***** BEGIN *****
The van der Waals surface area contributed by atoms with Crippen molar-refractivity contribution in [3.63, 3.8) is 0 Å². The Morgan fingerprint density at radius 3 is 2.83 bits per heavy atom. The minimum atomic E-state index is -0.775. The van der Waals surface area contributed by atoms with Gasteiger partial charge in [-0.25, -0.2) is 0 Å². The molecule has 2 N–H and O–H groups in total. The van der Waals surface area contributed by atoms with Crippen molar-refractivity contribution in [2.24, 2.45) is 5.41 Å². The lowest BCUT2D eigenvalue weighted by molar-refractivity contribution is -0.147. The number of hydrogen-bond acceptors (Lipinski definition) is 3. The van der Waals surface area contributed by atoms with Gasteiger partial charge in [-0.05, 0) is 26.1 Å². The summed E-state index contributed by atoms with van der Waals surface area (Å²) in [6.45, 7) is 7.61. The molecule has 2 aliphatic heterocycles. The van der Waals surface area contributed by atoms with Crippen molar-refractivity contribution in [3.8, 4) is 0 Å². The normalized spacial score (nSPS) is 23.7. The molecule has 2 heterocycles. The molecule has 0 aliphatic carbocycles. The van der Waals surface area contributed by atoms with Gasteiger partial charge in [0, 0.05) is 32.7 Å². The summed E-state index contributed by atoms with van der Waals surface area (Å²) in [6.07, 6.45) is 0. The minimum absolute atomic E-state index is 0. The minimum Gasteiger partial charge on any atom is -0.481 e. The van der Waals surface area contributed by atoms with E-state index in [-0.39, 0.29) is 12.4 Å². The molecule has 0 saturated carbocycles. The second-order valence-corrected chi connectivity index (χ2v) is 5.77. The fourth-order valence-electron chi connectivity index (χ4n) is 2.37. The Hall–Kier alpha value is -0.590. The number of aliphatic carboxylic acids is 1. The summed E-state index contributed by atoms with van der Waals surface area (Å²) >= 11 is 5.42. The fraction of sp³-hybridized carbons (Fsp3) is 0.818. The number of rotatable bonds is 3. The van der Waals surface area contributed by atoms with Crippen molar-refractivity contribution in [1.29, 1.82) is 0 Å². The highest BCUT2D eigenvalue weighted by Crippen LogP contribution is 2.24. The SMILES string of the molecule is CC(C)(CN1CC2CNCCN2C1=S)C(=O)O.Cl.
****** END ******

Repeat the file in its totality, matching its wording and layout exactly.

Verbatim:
The van der Waals surface area contributed by atoms with Crippen molar-refractivity contribution in [3.63, 3.8) is 0 Å². The Morgan fingerprint density at radius 3 is 2.83 bits per heavy atom. The minimum atomic E-state index is -0.775. The van der Waals surface area contributed by atoms with Gasteiger partial charge in [-0.25, -0.2) is 0 Å². The molecule has 2 N–H and O–H groups in total. The van der Waals surface area contributed by atoms with Crippen molar-refractivity contribution in [2.24, 2.45) is 5.41 Å². The lowest BCUT2D eigenvalue weighted by molar-refractivity contribution is -0.147. The number of hydrogen-bond acceptors (Lipinski definition) is 3. The van der Waals surface area contributed by atoms with Gasteiger partial charge in [-0.05, 0) is 26.1 Å². The summed E-state index contributed by atoms with van der Waals surface area (Å²) in [6.45, 7) is 7.61. The molecule has 2 aliphatic heterocycles. The van der Waals surface area contributed by atoms with Crippen molar-refractivity contribution in [3.8, 4) is 0 Å². The normalized spacial score (nSPS) is 23.7. The molecule has 2 heterocycles. The molecule has 0 aliphatic carbocycles. The van der Waals surface area contributed by atoms with Gasteiger partial charge in [0, 0.05) is 32.7 Å². The summed E-state index contributed by atoms with van der Waals surface area (Å²) in [6.07, 6.45) is 0. The minimum absolute atomic E-state index is 0. The minimum Gasteiger partial charge on any atom is -0.481 e. The van der Waals surface area contributed by atoms with E-state index in [-0.39, 0.29) is 12.4 Å². The molecule has 0 saturated carbocycles. The second-order valence-corrected chi connectivity index (χ2v) is 5.77. The fourth-order valence-electron chi connectivity index (χ4n) is 2.37. The Hall–Kier alpha value is -0.590. The number of aliphatic carboxylic acids is 1. The summed E-state index contributed by atoms with van der Waals surface area (Å²) >= 11 is 5.42. The fraction of sp³-hybridized carbons (Fsp3) is 0.818. The number of rotatable bonds is 3. The van der Waals surface area contributed by atoms with Crippen molar-refractivity contribution in [1.29, 1.82) is 0 Å². The highest BCUT2D eigenvalue weighted by Crippen LogP contribution is 2.24. The SMILES string of the molecule is CC(C)(CN1CC2CNCCN2C1=S)C(=O)O.Cl.